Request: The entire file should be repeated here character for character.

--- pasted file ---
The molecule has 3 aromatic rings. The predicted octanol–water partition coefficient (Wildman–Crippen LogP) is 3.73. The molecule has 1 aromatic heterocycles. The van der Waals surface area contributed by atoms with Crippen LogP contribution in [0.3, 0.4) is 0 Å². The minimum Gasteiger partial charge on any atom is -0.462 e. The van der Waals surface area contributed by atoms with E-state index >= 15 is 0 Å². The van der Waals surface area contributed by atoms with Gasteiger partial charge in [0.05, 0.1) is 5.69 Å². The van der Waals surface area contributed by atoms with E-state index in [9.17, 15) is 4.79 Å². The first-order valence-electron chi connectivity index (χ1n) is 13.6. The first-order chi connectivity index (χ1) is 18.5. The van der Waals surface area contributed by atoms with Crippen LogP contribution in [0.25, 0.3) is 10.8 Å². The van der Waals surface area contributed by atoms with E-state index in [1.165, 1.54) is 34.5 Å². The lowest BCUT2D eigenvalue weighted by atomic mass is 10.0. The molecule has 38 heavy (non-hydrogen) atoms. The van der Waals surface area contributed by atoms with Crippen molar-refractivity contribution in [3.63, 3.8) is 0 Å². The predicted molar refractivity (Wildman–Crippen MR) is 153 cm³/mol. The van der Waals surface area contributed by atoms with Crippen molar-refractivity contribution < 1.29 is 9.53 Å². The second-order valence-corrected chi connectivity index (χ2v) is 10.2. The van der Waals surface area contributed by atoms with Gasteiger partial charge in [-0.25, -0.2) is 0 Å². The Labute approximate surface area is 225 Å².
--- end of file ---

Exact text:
The molecule has 3 aromatic rings. The predicted octanol–water partition coefficient (Wildman–Crippen LogP) is 3.73. The molecule has 1 aromatic heterocycles. The van der Waals surface area contributed by atoms with Crippen LogP contribution in [0.3, 0.4) is 0 Å². The minimum Gasteiger partial charge on any atom is -0.462 e. The van der Waals surface area contributed by atoms with E-state index >= 15 is 0 Å². The van der Waals surface area contributed by atoms with Gasteiger partial charge in [0.05, 0.1) is 5.69 Å². The van der Waals surface area contributed by atoms with E-state index in [9.17, 15) is 4.79 Å². The first-order valence-electron chi connectivity index (χ1n) is 13.6. The first-order chi connectivity index (χ1) is 18.5. The van der Waals surface area contributed by atoms with Crippen LogP contribution in [0.25, 0.3) is 10.8 Å². The van der Waals surface area contributed by atoms with E-state index in [1.165, 1.54) is 34.5 Å². The lowest BCUT2D eigenvalue weighted by atomic mass is 10.0. The molecule has 38 heavy (non-hydrogen) atoms. The van der Waals surface area contributed by atoms with Crippen molar-refractivity contribution in [3.63, 3.8) is 0 Å². The predicted molar refractivity (Wildman–Crippen MR) is 153 cm³/mol. The van der Waals surface area contributed by atoms with Crippen molar-refractivity contribution < 1.29 is 9.53 Å². The second-order valence-corrected chi connectivity index (χ2v) is 10.2. The van der Waals surface area contributed by atoms with Gasteiger partial charge in [-0.25, -0.2) is 0 Å². The Labute approximate surface area is 225 Å².